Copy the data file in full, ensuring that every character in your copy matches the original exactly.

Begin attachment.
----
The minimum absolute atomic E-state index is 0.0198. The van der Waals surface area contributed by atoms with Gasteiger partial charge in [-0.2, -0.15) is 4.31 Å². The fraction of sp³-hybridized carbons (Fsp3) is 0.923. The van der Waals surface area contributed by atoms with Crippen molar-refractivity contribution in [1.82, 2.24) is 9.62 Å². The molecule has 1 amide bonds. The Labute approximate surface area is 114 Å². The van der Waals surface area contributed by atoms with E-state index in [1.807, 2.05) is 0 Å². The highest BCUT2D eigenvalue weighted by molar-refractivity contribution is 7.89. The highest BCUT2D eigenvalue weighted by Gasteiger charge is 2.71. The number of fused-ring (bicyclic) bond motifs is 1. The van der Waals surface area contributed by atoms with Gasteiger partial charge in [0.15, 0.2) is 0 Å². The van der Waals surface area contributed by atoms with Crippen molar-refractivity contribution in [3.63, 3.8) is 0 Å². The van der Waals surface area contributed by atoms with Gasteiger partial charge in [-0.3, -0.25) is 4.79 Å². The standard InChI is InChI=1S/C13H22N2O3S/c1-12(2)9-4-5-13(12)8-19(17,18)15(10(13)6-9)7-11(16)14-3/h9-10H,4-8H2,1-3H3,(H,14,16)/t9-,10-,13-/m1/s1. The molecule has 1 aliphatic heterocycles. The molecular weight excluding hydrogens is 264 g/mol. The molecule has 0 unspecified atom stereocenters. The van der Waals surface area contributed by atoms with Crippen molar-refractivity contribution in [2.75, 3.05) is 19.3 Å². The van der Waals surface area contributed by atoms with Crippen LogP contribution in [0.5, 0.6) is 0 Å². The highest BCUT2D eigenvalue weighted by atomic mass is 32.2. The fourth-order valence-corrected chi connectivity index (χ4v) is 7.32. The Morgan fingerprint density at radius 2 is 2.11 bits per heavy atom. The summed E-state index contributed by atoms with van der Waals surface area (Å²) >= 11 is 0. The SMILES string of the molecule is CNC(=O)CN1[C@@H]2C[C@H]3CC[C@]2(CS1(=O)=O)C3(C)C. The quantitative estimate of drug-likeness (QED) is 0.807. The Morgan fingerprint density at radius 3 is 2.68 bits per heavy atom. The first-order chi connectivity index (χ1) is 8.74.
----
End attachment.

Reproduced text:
The minimum absolute atomic E-state index is 0.0198. The van der Waals surface area contributed by atoms with Gasteiger partial charge in [-0.2, -0.15) is 4.31 Å². The fraction of sp³-hybridized carbons (Fsp3) is 0.923. The van der Waals surface area contributed by atoms with Crippen molar-refractivity contribution in [1.82, 2.24) is 9.62 Å². The molecule has 1 amide bonds. The Labute approximate surface area is 114 Å². The van der Waals surface area contributed by atoms with E-state index in [1.807, 2.05) is 0 Å². The highest BCUT2D eigenvalue weighted by molar-refractivity contribution is 7.89. The highest BCUT2D eigenvalue weighted by Gasteiger charge is 2.71. The number of fused-ring (bicyclic) bond motifs is 1. The van der Waals surface area contributed by atoms with Gasteiger partial charge in [0.15, 0.2) is 0 Å². The van der Waals surface area contributed by atoms with Crippen molar-refractivity contribution in [3.63, 3.8) is 0 Å². The van der Waals surface area contributed by atoms with Gasteiger partial charge in [-0.3, -0.25) is 4.79 Å². The standard InChI is InChI=1S/C13H22N2O3S/c1-12(2)9-4-5-13(12)8-19(17,18)15(10(13)6-9)7-11(16)14-3/h9-10H,4-8H2,1-3H3,(H,14,16)/t9-,10-,13-/m1/s1. The molecule has 1 aliphatic heterocycles. The molecular weight excluding hydrogens is 264 g/mol. The molecule has 0 unspecified atom stereocenters. The van der Waals surface area contributed by atoms with Crippen molar-refractivity contribution in [2.75, 3.05) is 19.3 Å². The van der Waals surface area contributed by atoms with Crippen LogP contribution in [0.5, 0.6) is 0 Å². The highest BCUT2D eigenvalue weighted by atomic mass is 32.2. The fourth-order valence-corrected chi connectivity index (χ4v) is 7.32. The Morgan fingerprint density at radius 2 is 2.11 bits per heavy atom. The summed E-state index contributed by atoms with van der Waals surface area (Å²) >= 11 is 0. The SMILES string of the molecule is CNC(=O)CN1[C@@H]2C[C@H]3CC[C@]2(CS1(=O)=O)C3(C)C. The quantitative estimate of drug-likeness (QED) is 0.807. The Morgan fingerprint density at radius 3 is 2.68 bits per heavy atom. The first-order chi connectivity index (χ1) is 8.74.